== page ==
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He Loves the Law

According to Vienna Town Council member Steven Briglia, John Gionfriddo is not much of a self-promoter. Briglia, who will take over Gionfriddo's spot as town attorney on July 1, described Gionfriddo as a humble person, reluctant to discuss his accomplishments.

Gionfriddo, who is stepping down after 36 years with the town, chuckled to himself when he heard Briglia’s comments.

"I grew up in a society where you don’t blow your own horn," Gionfriddo said.

But, over the course of his career, Gionfriddo has had plenty of reasons to boast. In his private practice, which he closed in 1991, he focused on personal injury, product liability and medical malpractice suites. And even though he said he felt most comfortable in the courtroom, Gionfriddo has drafted several significant policies for the town.

FOUR OR FIVE YEARS AGO he wrote a blighted property statute that gave the town the ability to clean up abandoned and run-down properties. Many thought real estate lobbyists would oppose such a statute, because it would give local government too much power. But the statute was even-handed enough that it passed through the Virginia General Assembly. It was also picked up by several other municipalities.

"Everyone jumped on it," Briglia said. "I think Fairfax used it even before we did."

Council member Albert Boudreau mentioned an ordinance, developed by Gionfriddo, that defines the responsibilities of a massage therapist. Massage parlors are notorious as screens for prostitution.

"Massage therapy is a legitimate business," Boudreau said. "We had to get a code to distinguish it as a distinct business. That code was adopted by other communities, and was also adopted by the state."

Other municipalities have adopted several of Gionfriddo’s policies. He helped set up an architectural review board, which has been in place for over 20 years. The board enforces guidelines over lighting, billboards and other public structures.

"Vienna used to be a hodge-podge of signs," Briglia said. "Looking back, most businesses would probably say [the architectural review board] helped us all."

But Gionfriddo does not take full responsibility for such accomplishments.

"Vienna has been very active," Gionfriddo said. "We have led the way for a lot of other jurisdictions. Mayor [Charles] Robinson was very active. He was the moving force."

ROBINSON, THE LONG-TIME Mayor of Vienna, first convinced Gionfriddo to become town attorney in 1966. At that time Robinson was a board member and Gionfriddo was chairman of the Board of Zoning Appeals. Gionfriddo said the town had to "scrap and fight" when it was first coming into its own.

"We had to fight to preserve what Vienna people wanted," Gionfriddo said. "We had to control development, to get the kind of growth we wanted."

Council member Robert McCormick said new council members may be at a disadvantage without Gionfriddo’s guidance and experience.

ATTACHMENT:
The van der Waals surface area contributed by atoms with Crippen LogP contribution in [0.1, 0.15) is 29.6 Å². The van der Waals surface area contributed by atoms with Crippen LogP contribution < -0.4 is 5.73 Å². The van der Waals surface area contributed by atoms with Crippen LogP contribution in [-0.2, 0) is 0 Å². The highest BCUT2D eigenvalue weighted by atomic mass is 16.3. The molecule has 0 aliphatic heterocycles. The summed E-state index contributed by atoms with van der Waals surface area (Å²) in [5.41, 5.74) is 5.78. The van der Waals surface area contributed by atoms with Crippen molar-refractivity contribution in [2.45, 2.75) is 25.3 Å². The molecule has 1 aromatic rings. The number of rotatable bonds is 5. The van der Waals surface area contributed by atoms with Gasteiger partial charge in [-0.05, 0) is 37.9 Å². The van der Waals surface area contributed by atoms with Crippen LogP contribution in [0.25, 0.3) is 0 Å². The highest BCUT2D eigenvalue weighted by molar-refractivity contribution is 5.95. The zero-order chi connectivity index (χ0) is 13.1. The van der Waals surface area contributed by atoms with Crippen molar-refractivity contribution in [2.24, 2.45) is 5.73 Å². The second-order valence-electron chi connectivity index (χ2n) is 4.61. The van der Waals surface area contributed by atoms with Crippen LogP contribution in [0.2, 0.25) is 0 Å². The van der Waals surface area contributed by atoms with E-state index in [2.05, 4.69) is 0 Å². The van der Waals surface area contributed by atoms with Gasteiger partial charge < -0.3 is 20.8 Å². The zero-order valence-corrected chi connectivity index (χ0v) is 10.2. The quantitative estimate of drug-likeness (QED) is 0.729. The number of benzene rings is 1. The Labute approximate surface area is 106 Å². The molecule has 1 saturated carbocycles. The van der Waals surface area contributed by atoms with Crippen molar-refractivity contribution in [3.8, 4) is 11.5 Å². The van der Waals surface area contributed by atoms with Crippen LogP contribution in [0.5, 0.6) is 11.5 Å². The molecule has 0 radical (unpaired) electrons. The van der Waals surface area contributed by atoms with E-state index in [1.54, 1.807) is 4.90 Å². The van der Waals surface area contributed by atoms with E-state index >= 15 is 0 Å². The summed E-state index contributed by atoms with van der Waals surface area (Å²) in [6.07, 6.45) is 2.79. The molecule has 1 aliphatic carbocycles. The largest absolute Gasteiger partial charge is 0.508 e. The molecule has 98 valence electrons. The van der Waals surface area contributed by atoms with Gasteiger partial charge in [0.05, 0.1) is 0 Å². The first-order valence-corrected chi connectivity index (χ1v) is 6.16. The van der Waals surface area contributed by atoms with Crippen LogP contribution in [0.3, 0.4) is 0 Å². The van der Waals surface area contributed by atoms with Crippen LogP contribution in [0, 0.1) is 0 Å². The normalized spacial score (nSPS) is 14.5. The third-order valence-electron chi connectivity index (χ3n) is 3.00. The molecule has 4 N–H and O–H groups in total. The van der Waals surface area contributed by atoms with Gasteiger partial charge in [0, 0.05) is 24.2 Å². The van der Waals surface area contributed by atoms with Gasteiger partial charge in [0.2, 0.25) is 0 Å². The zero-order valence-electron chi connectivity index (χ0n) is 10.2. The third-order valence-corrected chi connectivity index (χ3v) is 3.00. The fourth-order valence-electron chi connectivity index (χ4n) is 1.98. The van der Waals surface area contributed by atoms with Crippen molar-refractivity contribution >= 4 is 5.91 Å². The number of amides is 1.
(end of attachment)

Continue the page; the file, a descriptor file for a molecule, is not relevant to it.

"He takes off the rough edges," McCormick said. "He's not someone who’s going to intrude on your life. But he will make himself available."

In the five years he has been on the board, McCormick said Gionfriddo has been "invaluable." McCormick has often approached the attorney for advice.

"I’ve become somewhat of a friend with John," McCormick said. "When all of us on the town council go out, I usually sit and talk with John. He’s given me a lot of advice, and not only professional advice, but personal advice as well. Just how to approach people, that kind of thing."

Briglia said Gionfriddo has been valuable so much as he has been able to keep the town out of court. Because Virginia is a Dillon Rule state, all the decisions made by a town must first gain state approval. Briglia said there have been several instances when Gionfriddo has pulled the council back.

"It’s very easy to overstep your bounds," Briglia said. "You think you’re protecting the interests of the public, and it makes sense at the time, but then you realize the general assembly hasn’t said you can do that. It can be very hazy sometimes."

THE TOWN COUNCIL VOTED to appoint Briglia to the town attorney position last week, but not all council members were in favor of the decision. McCormick argued against the rest of the council, and asked that they conduct open interviews for the position.

"I’m not in favor of Steve Briglia becoming the attorney," said McCormick, who will leave the town council after the elections on May 7. "We shouldn’t be taking someone from our group [of council members].They’re all too close."

But Boudreau said Briglia’s experience on the town council should be considered an advantage.

"[Briglia] grew up in town, he’s on the council, he’s aware of things that go on in town and in the government," Boudreau said. "That should be considered an asset, not a liability."

McCormick said he was not questioning Briglia’s competency, but his experience. Briglia is a partner at a Fairfax law firm, but he has never worked as a municipal lawyer. Although they have not done so yet, Gionfriddo said he plans to sit down with Briglia sometime this month, to prepare him for the job. He said that if he had to give Briglia one piece of advice, it would be, "Do what’s right."

"I was always very proud of being a lawyer," Gionfriddo said. "It’s an honored profession. I helped people. I loved the law."

After he leaves as town attorney, Gionfriddo plans on spending time at his house in the Allegheny Mountains, hunting and fishing. He will also spend more time with his grandchildren. And, if he gets antsy, he might do some legal consulting.

"With my years of trial and municipal practice, I ought to have something to offer someone," he said.